Maryland Front Should Remain Quiet
After 2001, Gay Activists Anticipate a Calm Year in the State
Blade, January 11, 2002
By Kara Fox
ANNAPOLIS, Md.—Marylands first openly lesbian
legislator was formerly introduced as the new House Majority Leader Wednesday,
Jan. 9, during the opening session of the General Assembly, to a standing
ovation among her colleagues.
Del. Maggie McIntosh (D-Baltimore), appointed by House Speaker Casper
Taylor (D-Allegany) in July, recognized her sister, mother, niece and nephew
during the session, and promptly starting giving orders in her new capacity.
McIntoshs introduction, noting her as the first woman to hold her position,
was the most exciting event likely to happen during the upcoming session for
gays, according to activists.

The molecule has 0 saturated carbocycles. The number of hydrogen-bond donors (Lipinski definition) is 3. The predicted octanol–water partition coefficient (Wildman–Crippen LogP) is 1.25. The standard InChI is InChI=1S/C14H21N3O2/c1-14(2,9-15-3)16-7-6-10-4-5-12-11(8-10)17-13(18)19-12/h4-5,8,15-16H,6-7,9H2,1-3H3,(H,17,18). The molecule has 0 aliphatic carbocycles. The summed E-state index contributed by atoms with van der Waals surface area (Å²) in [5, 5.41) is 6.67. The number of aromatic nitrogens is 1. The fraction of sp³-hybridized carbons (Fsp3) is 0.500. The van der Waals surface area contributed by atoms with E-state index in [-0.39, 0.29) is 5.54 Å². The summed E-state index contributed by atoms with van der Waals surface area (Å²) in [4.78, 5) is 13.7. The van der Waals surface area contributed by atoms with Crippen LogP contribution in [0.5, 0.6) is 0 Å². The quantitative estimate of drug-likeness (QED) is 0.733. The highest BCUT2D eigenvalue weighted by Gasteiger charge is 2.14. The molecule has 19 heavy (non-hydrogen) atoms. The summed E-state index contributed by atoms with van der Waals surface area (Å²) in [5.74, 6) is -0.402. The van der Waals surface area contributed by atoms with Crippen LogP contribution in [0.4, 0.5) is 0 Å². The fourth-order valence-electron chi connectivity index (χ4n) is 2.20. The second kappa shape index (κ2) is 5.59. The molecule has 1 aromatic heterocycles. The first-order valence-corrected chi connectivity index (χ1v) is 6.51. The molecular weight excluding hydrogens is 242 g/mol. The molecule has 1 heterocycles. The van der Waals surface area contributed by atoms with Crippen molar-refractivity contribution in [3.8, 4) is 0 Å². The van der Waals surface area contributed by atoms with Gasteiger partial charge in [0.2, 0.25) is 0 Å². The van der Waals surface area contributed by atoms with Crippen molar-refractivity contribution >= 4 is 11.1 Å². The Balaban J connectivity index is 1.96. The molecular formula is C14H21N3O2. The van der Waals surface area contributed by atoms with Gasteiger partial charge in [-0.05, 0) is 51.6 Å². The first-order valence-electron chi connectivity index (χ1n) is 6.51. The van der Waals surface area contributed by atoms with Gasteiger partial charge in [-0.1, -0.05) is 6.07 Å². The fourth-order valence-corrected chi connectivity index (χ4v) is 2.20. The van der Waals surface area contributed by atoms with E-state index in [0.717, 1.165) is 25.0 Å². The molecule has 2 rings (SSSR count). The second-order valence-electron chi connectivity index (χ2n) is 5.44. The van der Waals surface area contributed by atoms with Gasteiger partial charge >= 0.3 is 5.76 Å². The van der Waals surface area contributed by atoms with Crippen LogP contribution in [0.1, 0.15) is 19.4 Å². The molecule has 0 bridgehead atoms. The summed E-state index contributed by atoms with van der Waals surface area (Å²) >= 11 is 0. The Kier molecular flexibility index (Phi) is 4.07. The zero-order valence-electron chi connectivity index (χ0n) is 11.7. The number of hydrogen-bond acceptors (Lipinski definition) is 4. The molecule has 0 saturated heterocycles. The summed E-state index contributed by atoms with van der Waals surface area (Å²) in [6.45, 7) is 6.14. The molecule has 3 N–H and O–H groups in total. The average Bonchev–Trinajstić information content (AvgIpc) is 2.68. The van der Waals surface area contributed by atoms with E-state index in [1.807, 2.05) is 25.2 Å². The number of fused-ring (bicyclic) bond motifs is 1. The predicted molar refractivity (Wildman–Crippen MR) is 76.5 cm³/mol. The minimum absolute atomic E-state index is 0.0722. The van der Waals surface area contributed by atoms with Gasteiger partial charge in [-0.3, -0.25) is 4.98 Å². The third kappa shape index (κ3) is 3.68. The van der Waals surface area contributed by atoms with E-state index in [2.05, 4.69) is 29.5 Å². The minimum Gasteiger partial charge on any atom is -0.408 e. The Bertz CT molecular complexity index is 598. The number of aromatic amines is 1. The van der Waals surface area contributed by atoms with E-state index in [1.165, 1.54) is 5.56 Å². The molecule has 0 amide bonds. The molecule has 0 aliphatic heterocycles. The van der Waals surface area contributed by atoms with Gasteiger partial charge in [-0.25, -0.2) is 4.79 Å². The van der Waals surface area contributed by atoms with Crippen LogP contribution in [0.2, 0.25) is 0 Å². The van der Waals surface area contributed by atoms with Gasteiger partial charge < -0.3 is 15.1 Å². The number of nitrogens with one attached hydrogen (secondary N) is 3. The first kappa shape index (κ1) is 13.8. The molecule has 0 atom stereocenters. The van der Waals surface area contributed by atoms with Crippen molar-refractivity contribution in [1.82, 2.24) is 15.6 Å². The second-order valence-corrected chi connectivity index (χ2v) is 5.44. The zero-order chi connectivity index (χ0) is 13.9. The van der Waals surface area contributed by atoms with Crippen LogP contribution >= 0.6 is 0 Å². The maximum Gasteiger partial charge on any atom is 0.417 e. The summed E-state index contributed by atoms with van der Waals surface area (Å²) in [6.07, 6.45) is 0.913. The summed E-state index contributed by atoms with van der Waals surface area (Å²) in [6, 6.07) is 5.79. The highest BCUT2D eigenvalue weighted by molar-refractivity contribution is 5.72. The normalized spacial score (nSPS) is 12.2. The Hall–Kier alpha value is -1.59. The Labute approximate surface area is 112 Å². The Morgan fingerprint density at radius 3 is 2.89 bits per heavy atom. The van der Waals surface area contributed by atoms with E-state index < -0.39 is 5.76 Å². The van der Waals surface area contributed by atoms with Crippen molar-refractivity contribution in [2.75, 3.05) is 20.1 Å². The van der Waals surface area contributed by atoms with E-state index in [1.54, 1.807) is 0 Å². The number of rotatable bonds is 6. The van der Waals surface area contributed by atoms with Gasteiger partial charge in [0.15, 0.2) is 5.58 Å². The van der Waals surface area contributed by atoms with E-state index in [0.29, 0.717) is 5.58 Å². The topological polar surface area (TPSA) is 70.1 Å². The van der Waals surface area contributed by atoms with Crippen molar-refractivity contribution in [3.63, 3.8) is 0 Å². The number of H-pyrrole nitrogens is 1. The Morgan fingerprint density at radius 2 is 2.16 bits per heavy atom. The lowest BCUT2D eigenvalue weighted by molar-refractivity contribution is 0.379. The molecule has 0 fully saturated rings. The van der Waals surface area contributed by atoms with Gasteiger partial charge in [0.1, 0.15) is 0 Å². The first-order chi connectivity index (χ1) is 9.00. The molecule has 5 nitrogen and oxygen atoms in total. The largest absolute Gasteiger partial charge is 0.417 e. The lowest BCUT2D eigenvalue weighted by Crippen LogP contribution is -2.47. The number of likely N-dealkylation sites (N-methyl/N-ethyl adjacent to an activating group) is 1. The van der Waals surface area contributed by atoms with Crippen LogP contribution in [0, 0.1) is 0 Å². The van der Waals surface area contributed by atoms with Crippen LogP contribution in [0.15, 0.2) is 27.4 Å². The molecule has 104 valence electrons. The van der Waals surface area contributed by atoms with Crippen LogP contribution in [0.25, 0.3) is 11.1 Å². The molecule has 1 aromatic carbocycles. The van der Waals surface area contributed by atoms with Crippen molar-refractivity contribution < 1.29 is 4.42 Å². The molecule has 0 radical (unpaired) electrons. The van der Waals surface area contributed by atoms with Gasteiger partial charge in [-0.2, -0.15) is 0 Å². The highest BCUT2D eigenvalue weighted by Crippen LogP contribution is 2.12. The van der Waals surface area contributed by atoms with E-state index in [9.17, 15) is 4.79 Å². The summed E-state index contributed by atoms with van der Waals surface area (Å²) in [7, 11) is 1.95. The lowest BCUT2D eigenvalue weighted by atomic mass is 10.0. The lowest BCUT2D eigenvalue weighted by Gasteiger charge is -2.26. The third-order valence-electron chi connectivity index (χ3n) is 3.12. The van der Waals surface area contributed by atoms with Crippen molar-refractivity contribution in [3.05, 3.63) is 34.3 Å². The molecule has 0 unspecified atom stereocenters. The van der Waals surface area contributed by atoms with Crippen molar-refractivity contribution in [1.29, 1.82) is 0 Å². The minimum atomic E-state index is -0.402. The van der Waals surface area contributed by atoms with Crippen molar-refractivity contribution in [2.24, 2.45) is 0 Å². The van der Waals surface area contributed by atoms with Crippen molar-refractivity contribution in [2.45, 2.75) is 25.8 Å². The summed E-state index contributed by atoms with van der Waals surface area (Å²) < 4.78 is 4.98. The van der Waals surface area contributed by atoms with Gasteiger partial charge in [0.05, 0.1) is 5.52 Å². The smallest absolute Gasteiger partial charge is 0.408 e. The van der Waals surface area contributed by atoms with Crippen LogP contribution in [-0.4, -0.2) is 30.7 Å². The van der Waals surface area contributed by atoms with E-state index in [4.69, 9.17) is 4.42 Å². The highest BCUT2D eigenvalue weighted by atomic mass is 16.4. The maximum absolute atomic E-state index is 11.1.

So far, a bill that includes rewording the states sodomy laws is the only
one on the legislative plate this year that specifically affects gays. No
anti-gay bills have been introduced, and gay activists note that they are
focusing their efforts on upcoming elections in November.
Three years after the Maryland Attorney Generals Office agreed to stop
enforcing the states laws prohibiting oral and anal sex between consensual
partners in the privacy of their own homes, reflecting a ruling from the
Baltimore City Circuit Court, the Speaker of the House is sponsoring a bill
that updates Marylands criminal laws to reflect court cases that have
overturned those laws; but the bill would not repeal the states sodomy law.
House Bill 11 states "that the following sections of the Annotated
Code of Maryland be repealed," listing hundreds of laws to be repealed
under the Crimes & Punishments article of the state law. Included are